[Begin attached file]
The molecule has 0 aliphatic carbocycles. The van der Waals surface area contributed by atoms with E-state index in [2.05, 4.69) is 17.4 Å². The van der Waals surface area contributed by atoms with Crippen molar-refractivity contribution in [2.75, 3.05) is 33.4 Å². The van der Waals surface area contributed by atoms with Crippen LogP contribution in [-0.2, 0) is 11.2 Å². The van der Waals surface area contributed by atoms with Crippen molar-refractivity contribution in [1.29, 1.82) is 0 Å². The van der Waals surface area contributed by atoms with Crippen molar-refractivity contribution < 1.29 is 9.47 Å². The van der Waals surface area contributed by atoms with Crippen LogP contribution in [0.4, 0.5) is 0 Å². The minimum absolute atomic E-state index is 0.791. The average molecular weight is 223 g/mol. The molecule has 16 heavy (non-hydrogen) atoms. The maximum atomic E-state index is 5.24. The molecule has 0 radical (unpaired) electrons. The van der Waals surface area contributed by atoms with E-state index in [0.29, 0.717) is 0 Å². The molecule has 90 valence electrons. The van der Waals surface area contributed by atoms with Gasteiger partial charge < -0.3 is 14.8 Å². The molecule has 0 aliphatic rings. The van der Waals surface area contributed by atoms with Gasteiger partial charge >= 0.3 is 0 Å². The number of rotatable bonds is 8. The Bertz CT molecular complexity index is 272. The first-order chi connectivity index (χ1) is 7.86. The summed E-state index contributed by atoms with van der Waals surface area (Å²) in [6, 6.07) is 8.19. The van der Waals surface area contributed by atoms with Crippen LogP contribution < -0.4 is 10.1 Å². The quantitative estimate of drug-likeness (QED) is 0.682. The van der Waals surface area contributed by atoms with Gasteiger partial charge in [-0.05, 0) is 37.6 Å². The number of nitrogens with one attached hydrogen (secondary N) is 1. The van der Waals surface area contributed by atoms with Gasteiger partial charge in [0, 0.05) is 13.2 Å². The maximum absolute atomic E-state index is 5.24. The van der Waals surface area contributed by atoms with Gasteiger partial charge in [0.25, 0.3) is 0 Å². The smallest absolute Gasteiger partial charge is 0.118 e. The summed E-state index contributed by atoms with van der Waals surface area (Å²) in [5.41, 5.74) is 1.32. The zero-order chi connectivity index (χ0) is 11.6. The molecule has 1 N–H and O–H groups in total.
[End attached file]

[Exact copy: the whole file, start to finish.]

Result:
The molecule has 0 aliphatic carbocycles. The van der Waals surface area contributed by atoms with E-state index in [2.05, 4.69) is 17.4 Å². The van der Waals surface area contributed by atoms with Crippen molar-refractivity contribution in [2.75, 3.05) is 33.4 Å². The van der Waals surface area contributed by atoms with Crippen LogP contribution in [-0.2, 0) is 11.2 Å². The van der Waals surface area contributed by atoms with Crippen molar-refractivity contribution in [1.29, 1.82) is 0 Å². The van der Waals surface area contributed by atoms with Crippen molar-refractivity contribution < 1.29 is 9.47 Å². The van der Waals surface area contributed by atoms with Crippen LogP contribution in [0.4, 0.5) is 0 Å². The minimum absolute atomic E-state index is 0.791. The average molecular weight is 223 g/mol. The molecule has 16 heavy (non-hydrogen) atoms. The maximum atomic E-state index is 5.24. The molecule has 0 radical (unpaired) electrons. The van der Waals surface area contributed by atoms with E-state index in [0.29, 0.717) is 0 Å². The molecule has 90 valence electrons. The van der Waals surface area contributed by atoms with Gasteiger partial charge < -0.3 is 14.8 Å². The molecule has 0 aliphatic rings. The van der Waals surface area contributed by atoms with Gasteiger partial charge >= 0.3 is 0 Å². The number of rotatable bonds is 8. The Bertz CT molecular complexity index is 272. The first-order chi connectivity index (χ1) is 7.86. The summed E-state index contributed by atoms with van der Waals surface area (Å²) in [6, 6.07) is 8.19. The van der Waals surface area contributed by atoms with Crippen LogP contribution < -0.4 is 10.1 Å². The quantitative estimate of drug-likeness (QED) is 0.682. The van der Waals surface area contributed by atoms with Gasteiger partial charge in [-0.05, 0) is 37.6 Å². The number of nitrogens with one attached hydrogen (secondary N) is 1. The van der Waals surface area contributed by atoms with Gasteiger partial charge in [0, 0.05) is 13.2 Å². The maximum absolute atomic E-state index is 5.24. The van der Waals surface area contributed by atoms with Gasteiger partial charge in [0.25, 0.3) is 0 Å². The smallest absolute Gasteiger partial charge is 0.118 e. The summed E-state index contributed by atoms with van der Waals surface area (Å²) in [5.41, 5.74) is 1.32. The zero-order chi connectivity index (χ0) is 11.6. The molecule has 1 N–H and O–H groups in total.